After listening to Walter Robb, President of Whole Foods this morning at the Portland Business Journal Breakfast, I feel if any grocery retailer has got the right people, leadership, vision and determination to strike the balance of good business and making a difference in tackling nutrition, food and health issues AND be successful – this company does!
I’m not a dedicated foodie but since Whole Foods moved into the Hollywood neighborhood this year I’ve taken a fancy to shopping at the store because I can walk there and it serves most of my needs in one location <I won’t go on about how I’ve always been baffled by the fact that no single store really ‘gets’ my grocery needs but this one comes close. I digress…>. I like Whole Foods because the food is fresh, healthy (AND still tastes good), displays are educational, I like their 365 brand, esp. the seasoned croutons J and the vibe in the store isn’t as stuffy and expensive as it used to be. The premium for healthy food feels affordable and shopping experience is fun!
So you may be wondering what did Walter say at the breakfast, to convince me that Whole Foods has the chemistry for success?
- WholeFoods’ Leadership Understands Its Success Hinges on Tackling Issues: When Walter was asked whether price is the biggest pain point for customers in purchasing organic and healthy food, he said yes, BUT closely behind, he stated that people don’t know how to cook! Secondly, if Walter talked about Healthcare once during the Q&A, he mentioned the topic a dozen times because the company believes that the Food Supply Chain and Nutrition is one of the root causes of the Healthcare debate that the Obama administration is currently tackling. Whether talking about industrial agriculture, subsidies, lack of cooking skills and education, it is evident that Whole Foods is built on an understanding of the issues and industries that surrounds its business.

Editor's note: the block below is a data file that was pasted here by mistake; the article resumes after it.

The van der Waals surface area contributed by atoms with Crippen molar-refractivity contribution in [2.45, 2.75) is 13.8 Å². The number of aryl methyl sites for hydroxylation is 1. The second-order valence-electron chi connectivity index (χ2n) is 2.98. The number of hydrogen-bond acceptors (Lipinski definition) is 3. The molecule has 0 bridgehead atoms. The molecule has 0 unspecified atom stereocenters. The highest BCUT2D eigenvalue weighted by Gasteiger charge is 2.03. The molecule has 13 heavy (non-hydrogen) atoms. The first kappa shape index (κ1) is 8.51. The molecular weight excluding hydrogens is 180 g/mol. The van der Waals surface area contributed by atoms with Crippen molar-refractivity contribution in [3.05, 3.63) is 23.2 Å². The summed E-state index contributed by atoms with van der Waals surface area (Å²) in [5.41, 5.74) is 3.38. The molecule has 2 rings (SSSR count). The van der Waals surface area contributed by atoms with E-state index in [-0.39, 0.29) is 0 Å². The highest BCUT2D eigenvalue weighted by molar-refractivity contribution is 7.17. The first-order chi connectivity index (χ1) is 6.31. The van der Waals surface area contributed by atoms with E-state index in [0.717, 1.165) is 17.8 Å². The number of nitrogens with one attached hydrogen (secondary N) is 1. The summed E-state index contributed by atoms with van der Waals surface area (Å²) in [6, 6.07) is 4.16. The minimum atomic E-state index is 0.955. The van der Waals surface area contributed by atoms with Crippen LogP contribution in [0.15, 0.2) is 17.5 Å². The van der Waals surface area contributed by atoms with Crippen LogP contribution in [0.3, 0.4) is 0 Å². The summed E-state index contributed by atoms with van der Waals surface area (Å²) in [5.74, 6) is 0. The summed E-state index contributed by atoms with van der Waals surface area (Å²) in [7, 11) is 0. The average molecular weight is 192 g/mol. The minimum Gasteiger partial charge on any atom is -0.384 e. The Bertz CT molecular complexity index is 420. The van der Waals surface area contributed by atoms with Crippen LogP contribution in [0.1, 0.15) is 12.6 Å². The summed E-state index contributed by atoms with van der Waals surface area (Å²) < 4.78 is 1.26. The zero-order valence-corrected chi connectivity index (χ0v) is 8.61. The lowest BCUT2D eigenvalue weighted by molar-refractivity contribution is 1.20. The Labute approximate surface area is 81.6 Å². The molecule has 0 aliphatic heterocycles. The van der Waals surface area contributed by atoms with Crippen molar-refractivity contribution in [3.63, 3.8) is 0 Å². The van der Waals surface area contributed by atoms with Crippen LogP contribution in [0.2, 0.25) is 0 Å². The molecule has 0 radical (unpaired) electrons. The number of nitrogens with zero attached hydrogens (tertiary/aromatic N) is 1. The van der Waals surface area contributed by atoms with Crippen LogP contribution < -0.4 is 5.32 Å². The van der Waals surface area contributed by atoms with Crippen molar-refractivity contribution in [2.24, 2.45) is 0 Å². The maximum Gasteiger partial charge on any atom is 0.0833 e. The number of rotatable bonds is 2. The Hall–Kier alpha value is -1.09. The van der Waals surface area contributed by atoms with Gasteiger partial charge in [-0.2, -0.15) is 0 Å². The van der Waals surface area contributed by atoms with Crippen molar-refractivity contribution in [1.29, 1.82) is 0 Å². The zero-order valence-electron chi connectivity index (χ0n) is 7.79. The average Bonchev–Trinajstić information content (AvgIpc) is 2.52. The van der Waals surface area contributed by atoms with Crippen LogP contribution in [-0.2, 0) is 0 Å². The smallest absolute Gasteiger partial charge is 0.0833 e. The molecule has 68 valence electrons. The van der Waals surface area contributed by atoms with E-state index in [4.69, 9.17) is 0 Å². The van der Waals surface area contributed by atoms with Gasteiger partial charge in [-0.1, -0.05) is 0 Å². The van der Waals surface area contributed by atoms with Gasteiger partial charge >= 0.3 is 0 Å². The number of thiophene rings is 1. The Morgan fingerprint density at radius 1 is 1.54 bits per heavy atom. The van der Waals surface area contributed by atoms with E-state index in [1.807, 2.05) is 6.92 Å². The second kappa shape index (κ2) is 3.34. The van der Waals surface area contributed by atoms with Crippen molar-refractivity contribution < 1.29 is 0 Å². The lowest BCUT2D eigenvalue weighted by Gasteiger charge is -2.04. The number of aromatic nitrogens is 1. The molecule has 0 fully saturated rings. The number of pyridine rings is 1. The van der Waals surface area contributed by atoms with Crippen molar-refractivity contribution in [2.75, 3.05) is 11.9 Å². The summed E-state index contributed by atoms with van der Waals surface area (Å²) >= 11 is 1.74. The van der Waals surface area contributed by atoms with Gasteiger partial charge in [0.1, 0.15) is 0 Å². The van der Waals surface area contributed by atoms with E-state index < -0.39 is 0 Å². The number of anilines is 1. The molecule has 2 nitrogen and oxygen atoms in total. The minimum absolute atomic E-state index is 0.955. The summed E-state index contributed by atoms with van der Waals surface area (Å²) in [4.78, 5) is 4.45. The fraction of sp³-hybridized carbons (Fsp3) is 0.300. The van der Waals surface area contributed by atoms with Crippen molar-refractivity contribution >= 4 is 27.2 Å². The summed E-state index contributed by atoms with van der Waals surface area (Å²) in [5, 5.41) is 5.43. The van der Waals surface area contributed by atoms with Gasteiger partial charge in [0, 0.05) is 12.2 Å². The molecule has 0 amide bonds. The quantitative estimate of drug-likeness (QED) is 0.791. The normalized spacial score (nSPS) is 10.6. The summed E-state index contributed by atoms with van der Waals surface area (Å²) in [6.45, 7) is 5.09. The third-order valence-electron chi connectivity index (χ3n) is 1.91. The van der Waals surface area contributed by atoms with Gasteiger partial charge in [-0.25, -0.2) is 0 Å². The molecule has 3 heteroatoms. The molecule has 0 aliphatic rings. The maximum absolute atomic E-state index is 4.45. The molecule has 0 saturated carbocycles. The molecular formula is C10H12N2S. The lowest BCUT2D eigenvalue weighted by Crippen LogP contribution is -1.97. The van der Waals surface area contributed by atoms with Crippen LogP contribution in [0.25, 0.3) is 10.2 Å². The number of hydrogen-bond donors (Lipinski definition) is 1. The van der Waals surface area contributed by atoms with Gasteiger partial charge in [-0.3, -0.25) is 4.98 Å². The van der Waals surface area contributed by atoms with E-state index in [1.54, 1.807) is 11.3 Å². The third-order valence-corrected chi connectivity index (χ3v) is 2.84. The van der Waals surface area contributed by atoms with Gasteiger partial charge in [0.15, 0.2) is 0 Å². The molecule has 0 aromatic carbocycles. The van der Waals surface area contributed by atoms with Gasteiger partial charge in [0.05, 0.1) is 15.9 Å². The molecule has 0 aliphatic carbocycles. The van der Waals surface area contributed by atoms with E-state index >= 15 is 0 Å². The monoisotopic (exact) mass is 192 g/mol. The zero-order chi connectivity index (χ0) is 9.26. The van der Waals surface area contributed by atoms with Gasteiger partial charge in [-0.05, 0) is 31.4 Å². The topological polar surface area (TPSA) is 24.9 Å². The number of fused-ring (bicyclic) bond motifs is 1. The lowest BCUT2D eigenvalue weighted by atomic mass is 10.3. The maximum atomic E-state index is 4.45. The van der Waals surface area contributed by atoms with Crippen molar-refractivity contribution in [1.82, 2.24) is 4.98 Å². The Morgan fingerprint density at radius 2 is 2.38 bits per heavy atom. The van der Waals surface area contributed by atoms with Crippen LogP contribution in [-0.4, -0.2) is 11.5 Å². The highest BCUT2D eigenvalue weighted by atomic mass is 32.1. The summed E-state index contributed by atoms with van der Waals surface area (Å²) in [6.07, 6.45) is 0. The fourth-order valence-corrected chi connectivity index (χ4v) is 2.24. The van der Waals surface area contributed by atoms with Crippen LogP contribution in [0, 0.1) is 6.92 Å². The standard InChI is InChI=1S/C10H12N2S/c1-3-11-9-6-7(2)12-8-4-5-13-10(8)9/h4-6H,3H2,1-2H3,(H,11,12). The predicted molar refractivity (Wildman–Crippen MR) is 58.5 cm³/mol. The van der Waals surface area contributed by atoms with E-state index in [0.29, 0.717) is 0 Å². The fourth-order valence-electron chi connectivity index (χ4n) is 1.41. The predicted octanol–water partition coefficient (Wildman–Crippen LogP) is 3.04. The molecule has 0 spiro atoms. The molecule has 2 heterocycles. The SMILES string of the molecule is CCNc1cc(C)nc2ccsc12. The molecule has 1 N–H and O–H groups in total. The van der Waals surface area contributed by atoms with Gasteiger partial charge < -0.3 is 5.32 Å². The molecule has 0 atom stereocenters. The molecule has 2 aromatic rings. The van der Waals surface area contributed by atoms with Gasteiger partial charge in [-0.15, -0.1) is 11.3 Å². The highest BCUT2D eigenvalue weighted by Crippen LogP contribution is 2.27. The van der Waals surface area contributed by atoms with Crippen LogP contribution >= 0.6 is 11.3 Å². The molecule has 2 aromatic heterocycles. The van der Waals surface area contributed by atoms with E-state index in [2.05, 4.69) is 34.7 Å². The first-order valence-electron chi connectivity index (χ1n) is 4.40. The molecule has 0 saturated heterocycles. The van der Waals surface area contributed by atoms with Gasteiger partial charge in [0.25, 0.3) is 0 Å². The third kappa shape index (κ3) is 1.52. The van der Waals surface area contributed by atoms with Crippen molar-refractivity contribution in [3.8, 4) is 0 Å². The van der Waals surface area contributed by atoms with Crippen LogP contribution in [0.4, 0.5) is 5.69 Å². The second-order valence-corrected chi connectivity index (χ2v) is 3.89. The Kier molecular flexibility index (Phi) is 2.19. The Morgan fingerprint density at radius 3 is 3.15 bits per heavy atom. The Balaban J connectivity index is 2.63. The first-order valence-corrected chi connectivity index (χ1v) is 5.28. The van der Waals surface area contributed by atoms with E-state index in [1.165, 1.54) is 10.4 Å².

p.s. Whole Foods position on healthcare is not news, especially for readers familiar with the op-ed Whole Foods Alternative to ObamaCare written by John Mackey in the Wall Street Journal last August which inspired a firestorm of debate, as well as calls for boycotts and a Facebook page dedicated to the boycott.
- Whole Foods Understands Its Competition and Importance of Collaboration: Robb spoke about the tenet of actively engaging and “behaving responsibly to all stakeholders” – this was very evident throughout the session. In acknowledging that healthy food is a lifestyle movement and matter of education and awareness, Robb credited some competitors such as Market Choice for “good retailing”. He mentioned how powerful and influential Walmart is to the food industry. He stated how “Walmart makes a move and the industry needle moves” and underscored this by saying that in the future $1 in every $4 spent on food will be spent at Walmart. He didn’t talk about his relationship with Walmart however he led me to believe that they’re not a traditional competitor. Another example: a naturopathic physician from the School of Oriental Medicine in the audience publicly asked Robb about Whole Foods’ partnership with her profession to supply nutritional supplements and educate citizens. In front of the 300-person audience; a potential partnership blossomed when Robb agreed to a meeting between her and Regional President Bob Silverman, after the session.
- Ambition, Dedication and Unconventional Thinking: Robb talked about the only strategy in business is to evolve faster than competitors. This implies risk and thinking differently. He shared examples of how this translates into their business and operations. For example, Whole Foods hosts farmers markets in their parking lots, when speaking about equality and fairness for employees, he stated that the management board has decided that no executive at Whole Foods will ever earn more than 19 times the salary of an average employee and this is calculated annually. Lastly, he spoke about the power of culture, (referred to as “the Petri dish where the business unfolds”) as a key component of the company and the value of tapping into employees’ creativity. The topic is clearly dear to him, he will be publishing a book on the topic soon.
And if you’re curious, the picture Robb painted was not all rosy. As with any company it is clear that they have made mistakes and business is not all plain sailing. For example, Walter spoke about the challenge they faced in 1997 when they strayed too far away from their values and became expensive and niche.
Plenty of food for thought.